LAURA PHILION – COPY & DIGITAL EDITOR
Inside Elizabeth S. Lenna Hall, there was a crowd — longtime Chautauquans, Institution leadership and newcomers came together to celebrate, thanks to some old papers, an aerial photograph and a story that spanned two continents.
Chautauquans gathered at 4 p.m. Wednesday, July 21 to attend the unveiling of a marker dedicated to Phillis Wheatley and the house which stood at Chautauqua in her name for more than 70 years.
There is no direct connection between Wheatley, a freedwoman and famous poet, and Chautauqua Institution. The Phillis Wheatley Cottage stood not as a commemorative place of learning, but as the “colored boarding house” for African American workers at Chautauqua.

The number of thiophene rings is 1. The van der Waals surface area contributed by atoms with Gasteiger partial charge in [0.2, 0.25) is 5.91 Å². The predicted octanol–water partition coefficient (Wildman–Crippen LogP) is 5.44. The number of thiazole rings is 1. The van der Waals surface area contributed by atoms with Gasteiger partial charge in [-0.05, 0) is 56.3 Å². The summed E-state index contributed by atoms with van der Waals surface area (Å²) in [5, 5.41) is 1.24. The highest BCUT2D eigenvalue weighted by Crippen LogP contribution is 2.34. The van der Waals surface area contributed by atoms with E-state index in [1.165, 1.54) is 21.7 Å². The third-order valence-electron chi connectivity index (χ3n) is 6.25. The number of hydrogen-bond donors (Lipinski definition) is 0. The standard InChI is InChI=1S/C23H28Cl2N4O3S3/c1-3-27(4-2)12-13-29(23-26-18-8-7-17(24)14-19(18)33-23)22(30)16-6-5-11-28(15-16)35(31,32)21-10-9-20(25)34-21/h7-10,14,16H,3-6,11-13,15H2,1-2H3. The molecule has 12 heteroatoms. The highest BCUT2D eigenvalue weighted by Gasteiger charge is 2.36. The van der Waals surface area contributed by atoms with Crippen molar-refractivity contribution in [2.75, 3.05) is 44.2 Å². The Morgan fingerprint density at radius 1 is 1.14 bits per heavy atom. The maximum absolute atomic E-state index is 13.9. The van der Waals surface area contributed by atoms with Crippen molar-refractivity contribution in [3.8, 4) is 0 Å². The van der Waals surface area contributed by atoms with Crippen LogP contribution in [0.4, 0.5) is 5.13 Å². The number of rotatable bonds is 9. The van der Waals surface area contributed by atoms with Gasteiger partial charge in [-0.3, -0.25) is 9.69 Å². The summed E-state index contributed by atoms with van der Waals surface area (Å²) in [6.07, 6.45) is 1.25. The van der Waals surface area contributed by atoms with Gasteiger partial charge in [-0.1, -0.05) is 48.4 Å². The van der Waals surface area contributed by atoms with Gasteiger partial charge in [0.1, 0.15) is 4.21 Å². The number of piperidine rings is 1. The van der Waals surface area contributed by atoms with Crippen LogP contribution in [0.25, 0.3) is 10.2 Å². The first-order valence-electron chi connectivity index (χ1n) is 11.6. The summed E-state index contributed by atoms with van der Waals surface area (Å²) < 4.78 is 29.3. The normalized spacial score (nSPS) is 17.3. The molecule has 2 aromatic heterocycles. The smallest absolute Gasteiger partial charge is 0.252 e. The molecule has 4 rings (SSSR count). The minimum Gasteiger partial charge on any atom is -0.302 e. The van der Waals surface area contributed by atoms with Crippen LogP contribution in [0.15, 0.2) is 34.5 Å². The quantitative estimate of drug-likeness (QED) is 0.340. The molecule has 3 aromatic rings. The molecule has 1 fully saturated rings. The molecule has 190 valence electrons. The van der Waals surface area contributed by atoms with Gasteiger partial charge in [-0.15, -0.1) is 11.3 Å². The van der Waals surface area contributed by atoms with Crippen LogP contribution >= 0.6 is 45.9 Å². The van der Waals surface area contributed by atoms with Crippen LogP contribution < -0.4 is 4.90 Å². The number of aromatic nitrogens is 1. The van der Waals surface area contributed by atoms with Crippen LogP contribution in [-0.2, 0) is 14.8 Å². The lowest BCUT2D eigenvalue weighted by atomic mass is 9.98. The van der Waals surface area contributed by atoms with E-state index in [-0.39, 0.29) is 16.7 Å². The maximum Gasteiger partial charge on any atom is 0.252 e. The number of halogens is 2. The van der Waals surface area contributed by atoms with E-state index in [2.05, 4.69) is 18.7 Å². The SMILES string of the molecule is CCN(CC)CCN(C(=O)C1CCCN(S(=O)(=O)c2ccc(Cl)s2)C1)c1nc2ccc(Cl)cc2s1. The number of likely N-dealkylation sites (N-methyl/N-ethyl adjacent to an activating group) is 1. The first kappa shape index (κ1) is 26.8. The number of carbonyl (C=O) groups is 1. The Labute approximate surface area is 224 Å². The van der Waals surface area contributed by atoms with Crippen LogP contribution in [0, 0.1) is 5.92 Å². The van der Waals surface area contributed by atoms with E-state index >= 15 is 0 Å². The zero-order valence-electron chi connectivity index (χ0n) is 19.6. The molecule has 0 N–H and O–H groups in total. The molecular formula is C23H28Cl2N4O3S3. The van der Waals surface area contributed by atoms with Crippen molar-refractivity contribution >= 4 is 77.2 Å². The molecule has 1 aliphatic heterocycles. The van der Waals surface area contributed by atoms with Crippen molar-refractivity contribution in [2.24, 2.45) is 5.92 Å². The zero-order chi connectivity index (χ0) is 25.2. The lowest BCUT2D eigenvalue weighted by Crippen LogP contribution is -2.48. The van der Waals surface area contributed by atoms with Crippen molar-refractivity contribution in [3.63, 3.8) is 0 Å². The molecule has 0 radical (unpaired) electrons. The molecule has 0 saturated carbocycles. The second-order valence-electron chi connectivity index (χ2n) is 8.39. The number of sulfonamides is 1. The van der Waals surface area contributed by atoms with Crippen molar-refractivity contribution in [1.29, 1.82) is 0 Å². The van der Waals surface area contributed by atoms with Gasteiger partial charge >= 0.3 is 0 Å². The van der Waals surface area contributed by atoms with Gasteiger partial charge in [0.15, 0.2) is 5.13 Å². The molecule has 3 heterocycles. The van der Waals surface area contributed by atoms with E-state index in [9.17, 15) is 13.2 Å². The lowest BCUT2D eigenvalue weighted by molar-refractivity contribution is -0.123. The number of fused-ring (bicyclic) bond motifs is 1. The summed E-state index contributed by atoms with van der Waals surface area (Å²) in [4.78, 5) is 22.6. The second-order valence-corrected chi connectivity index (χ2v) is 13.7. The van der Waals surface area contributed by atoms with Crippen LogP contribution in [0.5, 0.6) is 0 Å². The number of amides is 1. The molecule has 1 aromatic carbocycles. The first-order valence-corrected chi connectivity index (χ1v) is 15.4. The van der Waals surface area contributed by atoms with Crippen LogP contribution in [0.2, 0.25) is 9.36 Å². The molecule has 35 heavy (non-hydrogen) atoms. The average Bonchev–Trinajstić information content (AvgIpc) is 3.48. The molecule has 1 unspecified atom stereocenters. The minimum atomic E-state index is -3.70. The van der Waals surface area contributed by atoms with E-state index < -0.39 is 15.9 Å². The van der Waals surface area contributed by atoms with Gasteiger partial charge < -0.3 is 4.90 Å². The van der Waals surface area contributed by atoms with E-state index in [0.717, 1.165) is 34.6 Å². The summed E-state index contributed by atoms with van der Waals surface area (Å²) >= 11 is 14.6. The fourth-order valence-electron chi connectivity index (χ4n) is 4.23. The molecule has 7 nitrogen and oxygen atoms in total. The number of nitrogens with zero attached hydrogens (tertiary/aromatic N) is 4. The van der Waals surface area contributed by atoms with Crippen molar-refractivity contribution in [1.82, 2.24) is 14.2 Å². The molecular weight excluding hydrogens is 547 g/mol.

“It’s true that African Americans have been well represented on the Amp stage, as preachers, speakers and entertainers,” said Ted First, African American Heritage House board member, during his remarks Wednesday. But First said Black Chautauquans are not often remembered as “members of our lived community.”
First said there were many questions about Chautauquan history that had yet to be answered, or even asked.
“The Phillis Wheatley Cottage offered the key to open that door, but she and it were buried in plain sight, in the archives — in small type, classified ads, old maps, building and grounds reports, reams of newspapers with around-the-grounds, back-page news,” he said.
The marker was installed at the approximate location of the Phillis Wheatley Cottage — but even the address is the source of some doubt.
“We don’t actually know the date (the Cottage) was opened, or what year,” First said.